Sumner said he doesn't hold Wyland's success against him, as long as the artist makes good on his publicized commitment to supporting environmental causes.
What Sumner tried to communicate to Wyland, and to others he has helped, was the distillation of his years of artistic exploration: "The simplicity of art is the cleanliness of art."
INSPIRED BY WHALES
Sumner's involvement with then newly organized Greenpeace provided an opportunity to express his artistic and environmental beliefs, and he produced scores of memorable paintings depicting the great whales in their natural environment. It was a case of art channeling a life yet unseen.
Later, when Sumner observed whale behavior firsthand in Hawaiian waters, he was stunned at how familiar the scenes were.
During a tour of waters off Lana'i, Sumner witnessed a mother whale nudging her newborn calf to the surface of the ocean, a scene he had painted in a piece called "First Breath."
"They performed in front of me what I had imagined in my painting," he said, still awed by the experience. "I had tears in my eyes under my dive mask."
Sumner has since gone "eyeball to eyeball" with migrating whales and other sea life numerous times, further enlightening what had been an inspired artistic process.
HAWAI'I LOVE AFFAIR
Sumner's first visit to Hawai'i came in 1959, while he was still in the Navy. Enchanted by Lanikai and Bellows beaches, and later by the Ko'olau mountains, Sumner began a 47-year spiritual love affair with the Islands, a relationship that burns brightest on Kaua'i.
"My soul is somewhere planted in Kaua'i," he said.
Sumner's heart is likewise bonded to Hawai'i through his wife, Donnalei, whose family has lived on the island for generations, and whose mother once danced for the Kodak Hula Show.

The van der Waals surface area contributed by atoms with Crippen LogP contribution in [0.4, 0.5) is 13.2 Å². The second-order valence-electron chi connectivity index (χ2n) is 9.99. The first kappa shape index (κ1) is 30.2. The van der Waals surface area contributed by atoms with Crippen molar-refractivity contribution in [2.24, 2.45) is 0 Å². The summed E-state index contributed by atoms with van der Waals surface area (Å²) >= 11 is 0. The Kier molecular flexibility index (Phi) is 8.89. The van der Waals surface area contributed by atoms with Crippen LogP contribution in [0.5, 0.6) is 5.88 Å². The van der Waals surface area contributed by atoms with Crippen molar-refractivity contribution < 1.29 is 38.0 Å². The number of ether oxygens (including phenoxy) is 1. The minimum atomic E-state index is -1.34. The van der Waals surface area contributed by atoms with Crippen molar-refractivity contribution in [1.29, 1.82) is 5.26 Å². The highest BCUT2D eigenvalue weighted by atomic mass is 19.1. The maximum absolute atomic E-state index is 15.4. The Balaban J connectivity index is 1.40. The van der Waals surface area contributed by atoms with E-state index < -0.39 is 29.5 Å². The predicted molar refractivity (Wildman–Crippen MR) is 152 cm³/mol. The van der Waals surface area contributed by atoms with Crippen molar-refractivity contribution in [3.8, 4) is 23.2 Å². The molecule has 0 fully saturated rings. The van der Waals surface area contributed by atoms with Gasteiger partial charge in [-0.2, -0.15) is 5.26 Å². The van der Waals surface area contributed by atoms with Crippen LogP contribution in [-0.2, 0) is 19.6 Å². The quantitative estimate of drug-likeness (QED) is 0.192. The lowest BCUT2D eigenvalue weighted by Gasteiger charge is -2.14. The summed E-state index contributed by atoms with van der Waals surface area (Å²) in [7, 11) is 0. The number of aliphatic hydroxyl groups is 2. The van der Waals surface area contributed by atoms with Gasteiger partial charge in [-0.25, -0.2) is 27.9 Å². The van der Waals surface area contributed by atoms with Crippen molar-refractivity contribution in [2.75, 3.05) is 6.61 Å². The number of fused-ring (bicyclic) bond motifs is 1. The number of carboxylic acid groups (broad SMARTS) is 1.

George and Donnalei first met in 1977 when Donnalei was working as a flight attendant. Their relationship began a few years later.
Donnalei says one of her most rewarding moments came when she and George visited Bishop Museum for a Smithsonian exhibition that featured some of George's work.
"Growing up (in Hawai'i), you go to the Bishop Museum in the fourth or fifth grade," she said. "I remember how wonderful and cool it was learning about Hawai'i that way.
"When we came back in 1998, it was wonderful knowing that kids could see something that my husband had created. It was like coming full circle."
In Donnalei, Sumner has a polished public voice (she once worked in radio) and a business partner whose commitment to environmental education equals his own. "I was active (with the environment) in 1969 and 1970, but it wasn't until I met George that I got really involved," she said. "He told me that the things you love have to be kept safe and protected, so they can survive and prosper."
Over the years, Donnalei and her husband have donated money, art and time to environmental causes and other charitable endeavors.
Buses decorated with Sum-ner's whales and dolphins (painted using clean, recycled diapers) have logged hundreds of thousands of miles while helping public school children in San Francisco discover the beauty of the ocean. In 1982, Sumner painted a whale piece live on-stage at the Hawai'i Easter Seal Telethon; it raised $5,600 at auction. Over the last six years, the Sumners' donations have made it possible to buy 800 wheelchairs for needy people around the world via the Wheelchair Foundation. In December, the couple will also participate in a sea exploration with marine biologist Bryan Doo, who works for Kaua'i's Pahio Resorts, to help protect Hawai'i's reefs.
"He truly is one of the pioneers in the marine-life awareness and preservation movement," said Fred von Wiegen of Ship Store Galleries, "spurring others to follow his path and educating the public through his magnificent work."
For the Sumners, it's not charity that drives, but responsibility — particularly when it comes to Hawai'i. "We have a genuine absolute love for Hawai'i and its people," George Sumner said. "It's ingrained in our souls."
Reach Michael Tsai at firstname.lastname@example.org.